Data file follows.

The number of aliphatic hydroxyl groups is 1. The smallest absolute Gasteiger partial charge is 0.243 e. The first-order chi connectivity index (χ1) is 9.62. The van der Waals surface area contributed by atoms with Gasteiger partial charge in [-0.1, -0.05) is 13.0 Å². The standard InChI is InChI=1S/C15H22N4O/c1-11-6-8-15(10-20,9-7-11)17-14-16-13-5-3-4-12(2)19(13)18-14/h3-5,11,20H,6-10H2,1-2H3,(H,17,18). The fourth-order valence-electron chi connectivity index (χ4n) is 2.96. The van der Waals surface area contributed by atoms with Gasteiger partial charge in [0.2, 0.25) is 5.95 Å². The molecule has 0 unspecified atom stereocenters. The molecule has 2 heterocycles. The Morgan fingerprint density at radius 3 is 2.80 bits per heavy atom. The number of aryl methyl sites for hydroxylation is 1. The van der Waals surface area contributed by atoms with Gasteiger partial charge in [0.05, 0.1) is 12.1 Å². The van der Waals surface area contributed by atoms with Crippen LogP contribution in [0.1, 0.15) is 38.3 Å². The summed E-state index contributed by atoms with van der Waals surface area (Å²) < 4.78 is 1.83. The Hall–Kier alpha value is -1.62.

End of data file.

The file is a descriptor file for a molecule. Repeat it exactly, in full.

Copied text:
The number of aliphatic hydroxyl groups is 1. The smallest absolute Gasteiger partial charge is 0.243 e. The first-order chi connectivity index (χ1) is 9.62. The van der Waals surface area contributed by atoms with Gasteiger partial charge in [-0.1, -0.05) is 13.0 Å². The standard InChI is InChI=1S/C15H22N4O/c1-11-6-8-15(10-20,9-7-11)17-14-16-13-5-3-4-12(2)19(13)18-14/h3-5,11,20H,6-10H2,1-2H3,(H,17,18). The fourth-order valence-electron chi connectivity index (χ4n) is 2.96. The van der Waals surface area contributed by atoms with Gasteiger partial charge in [0.2, 0.25) is 5.95 Å². The molecule has 0 unspecified atom stereocenters. The molecule has 2 heterocycles. The Morgan fingerprint density at radius 3 is 2.80 bits per heavy atom. The number of aryl methyl sites for hydroxylation is 1. The van der Waals surface area contributed by atoms with Gasteiger partial charge in [0.05, 0.1) is 12.1 Å². The van der Waals surface area contributed by atoms with Crippen LogP contribution in [0.1, 0.15) is 38.3 Å². The summed E-state index contributed by atoms with van der Waals surface area (Å²) < 4.78 is 1.83. The Hall–Kier alpha value is -1.62.